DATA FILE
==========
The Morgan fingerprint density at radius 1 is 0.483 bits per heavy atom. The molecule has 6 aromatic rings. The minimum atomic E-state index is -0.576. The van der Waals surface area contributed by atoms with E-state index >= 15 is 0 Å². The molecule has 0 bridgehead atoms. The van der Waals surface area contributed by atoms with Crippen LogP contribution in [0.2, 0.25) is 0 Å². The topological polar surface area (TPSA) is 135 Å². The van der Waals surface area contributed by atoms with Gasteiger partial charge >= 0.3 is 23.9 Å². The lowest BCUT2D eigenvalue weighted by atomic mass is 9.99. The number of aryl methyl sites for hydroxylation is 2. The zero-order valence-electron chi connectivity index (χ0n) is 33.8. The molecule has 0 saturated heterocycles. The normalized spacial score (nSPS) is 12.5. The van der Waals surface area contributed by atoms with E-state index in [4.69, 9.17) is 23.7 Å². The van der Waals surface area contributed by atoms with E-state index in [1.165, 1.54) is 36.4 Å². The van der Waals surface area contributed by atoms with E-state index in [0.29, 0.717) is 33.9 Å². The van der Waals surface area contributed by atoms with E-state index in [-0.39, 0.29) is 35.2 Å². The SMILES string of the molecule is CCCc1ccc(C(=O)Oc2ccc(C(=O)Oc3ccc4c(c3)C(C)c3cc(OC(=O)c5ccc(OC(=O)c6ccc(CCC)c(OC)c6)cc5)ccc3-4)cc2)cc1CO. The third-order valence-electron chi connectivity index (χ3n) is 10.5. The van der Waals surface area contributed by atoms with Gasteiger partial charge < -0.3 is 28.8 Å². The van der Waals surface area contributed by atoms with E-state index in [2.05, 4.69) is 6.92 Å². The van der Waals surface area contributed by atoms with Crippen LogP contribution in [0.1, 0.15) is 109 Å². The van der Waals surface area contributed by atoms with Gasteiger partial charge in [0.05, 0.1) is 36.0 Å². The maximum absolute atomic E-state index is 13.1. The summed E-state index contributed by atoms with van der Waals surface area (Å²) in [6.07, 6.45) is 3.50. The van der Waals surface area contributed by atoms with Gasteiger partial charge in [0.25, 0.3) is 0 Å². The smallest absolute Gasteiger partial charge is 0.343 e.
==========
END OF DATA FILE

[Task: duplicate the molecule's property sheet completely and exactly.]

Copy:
The Morgan fingerprint density at radius 1 is 0.483 bits per heavy atom. The molecule has 6 aromatic rings. The minimum atomic E-state index is -0.576. The van der Waals surface area contributed by atoms with E-state index >= 15 is 0 Å². The molecule has 0 bridgehead atoms. The van der Waals surface area contributed by atoms with Crippen LogP contribution in [0.2, 0.25) is 0 Å². The topological polar surface area (TPSA) is 135 Å². The van der Waals surface area contributed by atoms with Gasteiger partial charge >= 0.3 is 23.9 Å². The lowest BCUT2D eigenvalue weighted by atomic mass is 9.99. The number of aryl methyl sites for hydroxylation is 2. The zero-order valence-electron chi connectivity index (χ0n) is 33.8. The molecule has 0 saturated heterocycles. The normalized spacial score (nSPS) is 12.5. The van der Waals surface area contributed by atoms with E-state index in [4.69, 9.17) is 23.7 Å². The van der Waals surface area contributed by atoms with E-state index in [1.165, 1.54) is 36.4 Å². The van der Waals surface area contributed by atoms with E-state index in [0.29, 0.717) is 33.9 Å². The van der Waals surface area contributed by atoms with E-state index in [-0.39, 0.29) is 35.2 Å². The SMILES string of the molecule is CCCc1ccc(C(=O)Oc2ccc(C(=O)Oc3ccc4c(c3)C(C)c3cc(OC(=O)c5ccc(OC(=O)c6ccc(CCC)c(OC)c6)cc5)ccc3-4)cc2)cc1CO. The third-order valence-electron chi connectivity index (χ3n) is 10.5. The van der Waals surface area contributed by atoms with Gasteiger partial charge < -0.3 is 28.8 Å². The van der Waals surface area contributed by atoms with E-state index in [2.05, 4.69) is 6.92 Å². The van der Waals surface area contributed by atoms with Crippen LogP contribution in [0.1, 0.15) is 109 Å². The van der Waals surface area contributed by atoms with Gasteiger partial charge in [0.05, 0.1) is 36.0 Å². The maximum absolute atomic E-state index is 13.1. The summed E-state index contributed by atoms with van der Waals surface area (Å²) in [6.07, 6.45) is 3.50. The van der Waals surface area contributed by atoms with Gasteiger partial charge in [0.25, 0.3) is 0 Å². The smallest absolute Gasteiger partial charge is 0.343 e.